On Wednesday night, at approximately 9:53pm, according to reports, Boston police officers assigned to the Youth Violence Strike Force were patrolling an area near Lyford and Oakhurst Streets, not far from the border between Dorchester and Mattapan, when several shots were heard. Police then saw several males chasing a single male, hopped out of their cruisers, and ordered the minors to stop. Only the one who looked like he was being chased obeyed. He then explained that the pack he was fleeing had shot at him.
Police soon found a male trying to hide by lying in the backyard of a nearby house. The suspect had several rounds of ammunition in his pocket and a gun consistent with that ammunition was found close by. Several spent rounds were also discovered. The young male was charged with unlawful possession of a firearm and ammunition, and discharging a firearm within 500 feet of a dwelling. While being taken away the sixteen year old allegedly asked how much time he was going to get.
Boston’s Youth Violence Strike Force is a member of the Boston Police Department’s Special Operation’s Division. As a multi-agency task force, it is comprised of up to 50 full time Boston Police officers and up to 15 members of various outside agencies. These other organizations include the Massachusetts State Police; the Department of Treasury’s Bureau of Alcohol, Tobacco, and Firearms; police departments of neighboring jurisdictions, Massachusetts Corrections, Probation, and Parole; the Department of Youth Services, and a few other associations.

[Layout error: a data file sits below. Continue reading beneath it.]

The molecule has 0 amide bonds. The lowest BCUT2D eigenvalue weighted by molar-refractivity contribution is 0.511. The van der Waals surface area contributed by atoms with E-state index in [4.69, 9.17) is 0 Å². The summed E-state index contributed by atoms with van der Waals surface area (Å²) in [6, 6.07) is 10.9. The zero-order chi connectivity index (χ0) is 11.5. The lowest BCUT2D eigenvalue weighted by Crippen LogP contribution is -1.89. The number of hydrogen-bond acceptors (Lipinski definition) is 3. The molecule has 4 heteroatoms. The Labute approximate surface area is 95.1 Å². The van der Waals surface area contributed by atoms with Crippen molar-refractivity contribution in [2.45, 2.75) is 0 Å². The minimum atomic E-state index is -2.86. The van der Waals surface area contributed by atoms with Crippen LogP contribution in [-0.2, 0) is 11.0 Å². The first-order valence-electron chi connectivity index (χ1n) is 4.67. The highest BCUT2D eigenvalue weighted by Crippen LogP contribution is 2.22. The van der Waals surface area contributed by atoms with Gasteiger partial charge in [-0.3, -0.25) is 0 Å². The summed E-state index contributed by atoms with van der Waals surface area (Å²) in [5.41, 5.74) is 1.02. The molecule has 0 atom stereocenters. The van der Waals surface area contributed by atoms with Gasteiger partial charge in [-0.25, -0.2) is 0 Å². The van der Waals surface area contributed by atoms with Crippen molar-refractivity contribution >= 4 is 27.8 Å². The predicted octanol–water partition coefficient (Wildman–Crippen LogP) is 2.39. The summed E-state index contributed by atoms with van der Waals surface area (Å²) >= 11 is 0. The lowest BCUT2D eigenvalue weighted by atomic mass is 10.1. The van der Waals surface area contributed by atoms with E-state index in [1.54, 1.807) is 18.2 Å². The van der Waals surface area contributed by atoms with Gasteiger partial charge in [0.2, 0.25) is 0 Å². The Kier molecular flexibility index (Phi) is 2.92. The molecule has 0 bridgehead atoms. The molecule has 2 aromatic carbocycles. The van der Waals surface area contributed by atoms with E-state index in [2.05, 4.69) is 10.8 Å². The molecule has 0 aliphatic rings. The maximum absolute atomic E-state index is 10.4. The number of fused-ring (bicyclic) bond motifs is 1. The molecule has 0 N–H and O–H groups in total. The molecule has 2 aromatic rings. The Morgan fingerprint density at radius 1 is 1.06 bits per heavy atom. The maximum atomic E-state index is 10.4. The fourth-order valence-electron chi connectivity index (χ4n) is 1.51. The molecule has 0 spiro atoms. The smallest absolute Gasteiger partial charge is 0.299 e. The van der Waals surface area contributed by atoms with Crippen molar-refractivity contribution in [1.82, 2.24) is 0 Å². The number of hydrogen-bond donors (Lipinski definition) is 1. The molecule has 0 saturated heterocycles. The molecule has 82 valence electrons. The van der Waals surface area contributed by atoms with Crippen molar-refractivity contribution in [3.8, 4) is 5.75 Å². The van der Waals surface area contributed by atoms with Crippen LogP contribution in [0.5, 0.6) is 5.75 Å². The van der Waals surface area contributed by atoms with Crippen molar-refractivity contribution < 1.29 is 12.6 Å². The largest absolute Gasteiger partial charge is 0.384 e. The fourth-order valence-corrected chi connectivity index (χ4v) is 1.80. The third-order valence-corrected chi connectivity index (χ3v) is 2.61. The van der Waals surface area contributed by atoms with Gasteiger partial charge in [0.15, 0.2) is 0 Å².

With the recent mass shootings throughout the country this past summer, such as in Colorado, and New York, and Wisconsin there has been more talk in the media lately about gun control. The Boston Globe posted an article just last week about people wishing to hear more about the issue from our leading presidential candidates. But Boston’s Youth Violence Strike Force has been hailed as one of the effective programs for curbing gun and youth violence within cities. It’s a conglomerate that harkens back to the Boston Miracle of the mid-90s.